Previously, I wrote about how to create your comfort zone by taking yourself out of your daily routine to find the place where you can focus on your passion. A great way to disrupt the norm is to immerse yourself completely in something. There is no better way to push your creativity to the limit than by painting for days in a new environment. They tell us if you want to learn a foreign language, try immersion in the culture with people who speak the language 24 x 7.
The immersion learning experience is much the same; eat, sleep, and paint all day surrounded by people speaking the language of painting. What a fantastic experience! Typically, a breakthrough occurs a few days into the intense daily painting workshop. After sequential long days of painting the same genre, such as figures or plain air landscapes, you push past some of your fears and blocking beliefs. You loosen up your brush strokes. You experiment a bit more or become more expressive.
I attended my fourth 5-day painting workshop this January. Class was five days long at Brookhaven College in Dallas, TX with a studio painting group led by Chong Chu. We spent the 8-hour day painting in one room with regular breaks for the model and then an hour break at lunch.
The Brookhaven Winter Workshop was a wonderful setting to practice among good painters. However, it was intense and I was very tired at the end of five days painting from 9am-5pm alla prima, (wet-on-wet paint) while staring at and concentrating on a model all day. I learned a lot from my peers. The thrill of seeing a small group of painters illustrate the same image in so many individual and creative ways is one of the best take-aways. Like different language dialects and accents, each artist has their own visual vocabulary. You see before you all the possibilities to express a given image realistically and abstractly. The second major lesson learned is the value of drawing as preparation for painting, focusing on composition, relative scale of objects and value (lights and darks) and to use drawing during your painting to solve problems you encounter. Drawing and painting are sisters!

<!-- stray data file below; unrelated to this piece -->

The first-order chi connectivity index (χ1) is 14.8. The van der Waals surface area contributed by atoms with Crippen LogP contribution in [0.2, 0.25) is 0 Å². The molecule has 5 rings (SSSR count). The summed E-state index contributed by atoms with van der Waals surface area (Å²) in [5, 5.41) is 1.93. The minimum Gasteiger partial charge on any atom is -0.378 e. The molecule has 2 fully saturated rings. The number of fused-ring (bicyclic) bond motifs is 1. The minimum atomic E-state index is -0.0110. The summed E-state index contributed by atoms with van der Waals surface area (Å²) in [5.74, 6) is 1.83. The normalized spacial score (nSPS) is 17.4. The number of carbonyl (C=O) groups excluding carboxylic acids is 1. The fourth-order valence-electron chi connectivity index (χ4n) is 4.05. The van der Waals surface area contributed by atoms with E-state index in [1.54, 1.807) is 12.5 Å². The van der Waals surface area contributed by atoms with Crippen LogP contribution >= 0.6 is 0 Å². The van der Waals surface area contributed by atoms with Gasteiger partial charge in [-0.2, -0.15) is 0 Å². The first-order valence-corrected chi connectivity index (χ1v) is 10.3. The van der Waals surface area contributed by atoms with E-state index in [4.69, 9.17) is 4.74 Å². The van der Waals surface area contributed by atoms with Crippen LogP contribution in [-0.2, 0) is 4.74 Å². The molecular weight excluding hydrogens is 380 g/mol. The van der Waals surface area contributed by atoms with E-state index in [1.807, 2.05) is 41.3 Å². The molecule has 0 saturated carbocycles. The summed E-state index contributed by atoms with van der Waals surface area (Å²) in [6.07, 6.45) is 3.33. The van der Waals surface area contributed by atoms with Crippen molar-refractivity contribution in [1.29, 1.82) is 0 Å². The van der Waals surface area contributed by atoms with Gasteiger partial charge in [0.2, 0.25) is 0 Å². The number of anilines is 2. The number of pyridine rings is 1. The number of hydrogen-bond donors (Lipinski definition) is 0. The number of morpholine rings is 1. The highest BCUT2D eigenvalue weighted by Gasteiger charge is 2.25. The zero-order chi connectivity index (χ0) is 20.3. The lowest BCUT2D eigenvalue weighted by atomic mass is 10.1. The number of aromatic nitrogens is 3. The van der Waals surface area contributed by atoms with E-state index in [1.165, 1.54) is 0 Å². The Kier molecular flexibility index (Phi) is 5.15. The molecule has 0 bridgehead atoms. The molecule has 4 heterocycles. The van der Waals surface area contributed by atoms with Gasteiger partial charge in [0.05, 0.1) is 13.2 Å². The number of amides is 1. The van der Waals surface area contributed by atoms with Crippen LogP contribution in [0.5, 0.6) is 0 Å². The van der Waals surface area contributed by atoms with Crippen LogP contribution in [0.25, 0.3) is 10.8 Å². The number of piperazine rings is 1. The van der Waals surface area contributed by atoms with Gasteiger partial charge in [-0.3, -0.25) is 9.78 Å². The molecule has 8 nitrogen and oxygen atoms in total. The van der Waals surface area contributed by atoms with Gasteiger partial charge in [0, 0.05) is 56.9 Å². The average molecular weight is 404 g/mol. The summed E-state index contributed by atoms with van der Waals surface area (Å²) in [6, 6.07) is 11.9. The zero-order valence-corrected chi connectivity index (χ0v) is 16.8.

Also, there are the group dynamic benefits. Talking over lunch about your shared experiences, discussing master artists who have influenced you, catching up with artists you know in the workshop or more informal beneficial remarks from your instructor makes the experience special.
What I Learned About Myself: The Benefits of Total Immersion
- Psychologically, I felt a lot of time pressure to keep painting while the model was present.
- I would have benefited from drawing more to solve my problems.
- My paint became chalky white. I had technical problems mixing up my lights and darks. I received some good tips on making “color trees” on the palette and light-dark separation on the palette from peers.
- That I needed to move around and choose locations in the room where I can view the model in profile at least once during the workshop; I ended up with frontal views and challenged with foreshortening.
- How to deal with the self-doubt. I have not focused on figure painting much before this intense week of painting studio models and it showed in my proportion, stiffness of the subject and resulted in self-doubt.
- To be fearless; just practice. The good news is: I painted faster and more fearlessly. I also painted realistic figures on my 30 x 40 inch canvases and then, painted over with abstraction of the forms. My original goal for the workshop was to paint abstractly. I perceived the forms more concretely in abstraction when I ‘knew’ there was a realistic painting of a human underneath.
Try a workshop experience and like a destination vacation, you’ll remember the richness of it the rest of your life.